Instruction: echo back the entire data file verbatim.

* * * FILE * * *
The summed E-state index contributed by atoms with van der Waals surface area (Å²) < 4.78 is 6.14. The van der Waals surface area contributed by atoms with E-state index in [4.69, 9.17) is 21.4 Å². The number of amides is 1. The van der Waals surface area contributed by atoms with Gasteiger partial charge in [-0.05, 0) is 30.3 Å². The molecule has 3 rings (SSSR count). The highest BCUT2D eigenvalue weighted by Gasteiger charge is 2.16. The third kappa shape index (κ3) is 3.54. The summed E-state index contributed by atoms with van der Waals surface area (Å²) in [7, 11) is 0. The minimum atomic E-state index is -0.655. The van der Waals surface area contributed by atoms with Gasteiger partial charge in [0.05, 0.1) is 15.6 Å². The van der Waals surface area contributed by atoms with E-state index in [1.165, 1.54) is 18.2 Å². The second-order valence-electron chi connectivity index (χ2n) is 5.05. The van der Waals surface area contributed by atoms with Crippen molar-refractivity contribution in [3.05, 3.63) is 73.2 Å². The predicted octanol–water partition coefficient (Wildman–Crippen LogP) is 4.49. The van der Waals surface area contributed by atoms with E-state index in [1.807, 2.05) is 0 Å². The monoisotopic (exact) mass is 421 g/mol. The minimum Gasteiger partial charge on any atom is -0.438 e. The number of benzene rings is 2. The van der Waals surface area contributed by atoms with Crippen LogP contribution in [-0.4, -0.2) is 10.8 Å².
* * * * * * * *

The summed E-state index contributed by atoms with van der Waals surface area (Å²) < 4.78 is 6.14. The van der Waals surface area contributed by atoms with E-state index in [4.69, 9.17) is 21.4 Å². The number of amides is 1. The van der Waals surface area contributed by atoms with Gasteiger partial charge in [-0.05, 0) is 30.3 Å². The molecule has 3 rings (SSSR count). The highest BCUT2D eigenvalue weighted by Gasteiger charge is 2.16. The third kappa shape index (κ3) is 3.54. The summed E-state index contributed by atoms with van der Waals surface area (Å²) in [7, 11) is 0. The minimum atomic E-state index is -0.655. The van der Waals surface area contributed by atoms with Gasteiger partial charge in [0.05, 0.1) is 15.6 Å². The van der Waals surface area contributed by atoms with E-state index in [1.165, 1.54) is 18.2 Å². The second-order valence-electron chi connectivity index (χ2n) is 5.05. The van der Waals surface area contributed by atoms with Crippen molar-refractivity contribution in [3.05, 3.63) is 73.2 Å². The predicted octanol–water partition coefficient (Wildman–Crippen LogP) is 4.49. The van der Waals surface area contributed by atoms with E-state index in [1.807, 2.05) is 0 Å². The monoisotopic (exact) mass is 421 g/mol. The minimum Gasteiger partial charge on any atom is -0.438 e. The number of benzene rings is 2. The van der Waals surface area contributed by atoms with Crippen LogP contribution in [-0.4, -0.2) is 10.8 Å².